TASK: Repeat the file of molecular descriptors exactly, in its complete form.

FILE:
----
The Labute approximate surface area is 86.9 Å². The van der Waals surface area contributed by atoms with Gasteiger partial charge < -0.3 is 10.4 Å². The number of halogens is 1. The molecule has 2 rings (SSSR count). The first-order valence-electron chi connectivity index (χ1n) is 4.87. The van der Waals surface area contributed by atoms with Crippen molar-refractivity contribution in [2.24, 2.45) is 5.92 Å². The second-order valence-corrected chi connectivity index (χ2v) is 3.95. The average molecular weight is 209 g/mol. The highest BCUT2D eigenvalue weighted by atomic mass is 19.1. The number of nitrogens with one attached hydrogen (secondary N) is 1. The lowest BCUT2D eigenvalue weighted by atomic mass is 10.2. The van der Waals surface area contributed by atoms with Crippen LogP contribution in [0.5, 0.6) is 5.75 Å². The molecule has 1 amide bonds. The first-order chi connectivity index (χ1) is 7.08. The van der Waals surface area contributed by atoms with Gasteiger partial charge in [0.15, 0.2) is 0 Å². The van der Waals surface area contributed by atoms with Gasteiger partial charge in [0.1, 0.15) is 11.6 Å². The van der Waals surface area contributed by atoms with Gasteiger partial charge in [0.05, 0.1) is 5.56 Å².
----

The Labute approximate surface area is 86.9 Å². The van der Waals surface area contributed by atoms with Gasteiger partial charge < -0.3 is 10.4 Å². The number of halogens is 1. The molecule has 2 rings (SSSR count). The first-order valence-electron chi connectivity index (χ1n) is 4.87. The van der Waals surface area contributed by atoms with Crippen molar-refractivity contribution in [2.24, 2.45) is 5.92 Å². The second-order valence-corrected chi connectivity index (χ2v) is 3.95. The average molecular weight is 209 g/mol. The highest BCUT2D eigenvalue weighted by atomic mass is 19.1. The number of nitrogens with one attached hydrogen (secondary N) is 1. The lowest BCUT2D eigenvalue weighted by atomic mass is 10.2. The van der Waals surface area contributed by atoms with Crippen LogP contribution in [0.5, 0.6) is 5.75 Å². The molecule has 1 amide bonds. The first-order chi connectivity index (χ1) is 7.08. The van der Waals surface area contributed by atoms with Gasteiger partial charge in [0.15, 0.2) is 0 Å². The van der Waals surface area contributed by atoms with Gasteiger partial charge in [0.1, 0.15) is 11.6 Å². The van der Waals surface area contributed by atoms with Gasteiger partial charge in [0.05, 0.1) is 5.56 Å².